Political science class supports refugee children

Courtesy of JFCS
A volunteer assists a refugee child with her schoolwork during a JFCS program.
Courtesy of JFCS
A volunteer assists a refugee child with her schoolwork during a JFCS program.

Gabriella DiPietro | Asst. News Editor


Many college-level students are expected to complete assignments and readings outside of class, but Duquesne’s Politics of Immigration course has taken out-of-class work to the next level by branching out into the community.

In this class, community engagement activities are integrated into the curriculum, where students volunteer at an after-school program organized by two community partners, including Jewish Family and Community Services (JFCS) and Alliance for Refugee Youth Support and Education (ARYSE).

The program, located at the Pittsburgh Gifted Center in Crafton Heights, works to assist Pittsburgh’s refugee youth in grades K-12 with homework completion, improving their English skills and emotional well-being, all while having fun doing so.

The course challenges students to complete readings about migration policies in the U.S., keep reflection and field journals, participate in class discussions and attend at least four sessions of the after-school program.

Jennie Schulze, a professor in the political science department who teaches the Politics of Immigration course, explained the expectations that students enrolled in course face.

“The class is designed to be a comparative course that exposes students to the challenges of migration in both the European and U.S. contexts from perspectives of migrants, policymakers and community organizers,” Schulze said. “I expect that students can discuss those challenges in comparative context, with case study examples, and can use theory to explain why various groups migrate and what factors facilitate their integration.”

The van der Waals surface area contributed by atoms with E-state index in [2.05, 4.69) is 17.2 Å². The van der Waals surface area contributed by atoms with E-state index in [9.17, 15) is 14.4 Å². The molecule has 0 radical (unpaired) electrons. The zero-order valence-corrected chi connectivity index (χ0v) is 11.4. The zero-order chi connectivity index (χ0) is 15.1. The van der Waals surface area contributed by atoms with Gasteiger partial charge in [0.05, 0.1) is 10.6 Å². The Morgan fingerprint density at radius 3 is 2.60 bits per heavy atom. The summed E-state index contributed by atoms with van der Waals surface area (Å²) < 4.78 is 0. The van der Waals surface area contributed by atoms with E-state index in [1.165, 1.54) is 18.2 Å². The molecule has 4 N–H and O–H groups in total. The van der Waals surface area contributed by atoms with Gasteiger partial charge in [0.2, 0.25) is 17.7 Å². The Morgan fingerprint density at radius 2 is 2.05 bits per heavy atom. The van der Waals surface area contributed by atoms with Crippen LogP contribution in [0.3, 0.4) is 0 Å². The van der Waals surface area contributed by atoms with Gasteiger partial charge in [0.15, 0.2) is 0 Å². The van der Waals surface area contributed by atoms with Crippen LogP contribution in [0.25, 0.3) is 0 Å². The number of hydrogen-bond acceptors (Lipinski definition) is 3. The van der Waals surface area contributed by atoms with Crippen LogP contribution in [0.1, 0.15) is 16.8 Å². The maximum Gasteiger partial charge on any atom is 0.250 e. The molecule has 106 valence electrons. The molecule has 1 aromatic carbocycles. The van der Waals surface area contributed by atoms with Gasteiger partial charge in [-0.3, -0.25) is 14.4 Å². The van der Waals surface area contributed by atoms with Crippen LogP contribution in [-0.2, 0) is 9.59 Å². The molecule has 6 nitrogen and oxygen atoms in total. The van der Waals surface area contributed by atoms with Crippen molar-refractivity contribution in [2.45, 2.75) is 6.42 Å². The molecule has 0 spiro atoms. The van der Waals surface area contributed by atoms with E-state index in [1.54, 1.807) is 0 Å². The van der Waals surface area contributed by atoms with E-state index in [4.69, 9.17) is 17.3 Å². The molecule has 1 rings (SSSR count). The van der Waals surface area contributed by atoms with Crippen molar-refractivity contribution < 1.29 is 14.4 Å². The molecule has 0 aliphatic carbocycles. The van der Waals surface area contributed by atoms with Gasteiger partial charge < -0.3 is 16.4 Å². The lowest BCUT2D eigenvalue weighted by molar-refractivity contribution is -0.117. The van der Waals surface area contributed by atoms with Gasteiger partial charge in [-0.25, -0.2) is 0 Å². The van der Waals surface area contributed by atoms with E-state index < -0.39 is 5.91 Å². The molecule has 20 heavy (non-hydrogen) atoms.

Politics of Immigration is an elective course offered every one to one-and-a-half years within the political science and international relations concentrations, though students from other majors and schools are welcome to take the course as well.

Joy Padolf, a sophomore majoring in political science and international relations, is enrolled in the class and values how she has been able to help the surrounding community.

“Often college classes feel self-absorbed, in a way of ‘what can I get out of this class,’ but in Politics of Immigration, it is more focused on what we can do as a class to help,” Padolf said.

Schulze also noted the importance of her class and how this course’s content can impact a student’s ability going forward.

“It is important that upper level political science majors recognize the importance of learning from and triangulating between scholarship, community partners and the populations our policies are intended to serve,” Schulze said. “We need to learn from all three if our policies are going to be both efficient and effective. It is also difficult to develop civic values and civic empathy toward those populations, particularly immigrants and refugees, without coming into contact with them … For this reason, community engagement is an important aspect of the course.”

Andrew Van Treeck, the refugee and immigrant volunteer coordinator at JFCS, described how the students’ volunteerism not only impacts refugee children, but the students as well.

“This class is important because it is providing American mentorship and engagement to the refugee families, which they often lack due to their low level of English proficiency,” Van Treeck said. “It is also educating Dr. Schulze’s students by providing real-life examples of the information they are learning in her class, and it is providing career development opportunities through internships for some of her students.”

In addition to volunteering at the after-school program, students are working together to plan and fundraise for a Family Fun Event that will take place at the end of the semester in order to commemorate the work and success demonstrated by both the Duquesne and refugee students.

Another student in the class, Sydney McCabe, a junior international relations and women’s gender studies major, described the event.

“Although we have guidance from our professor and community sponsors, whether or not this event happens and is successful really depends on the students. Though it is a big responsibility, it will also be unbelievably rewarding when we pull it off,” McCabe said. “This is not a theoretical project. You actually get to see the results of your hard work in the real world.”

According to Schulze, the course links to the Duquesne’s mission and Spiritan values of walking alongside the most marginalized, and it encourages students to become more active and engaged citizens in both the community and the world.

To learn more about the course and ways to get involved in the after-school program or the Family Fun Event, email Schulze at schulzej@duq.edu.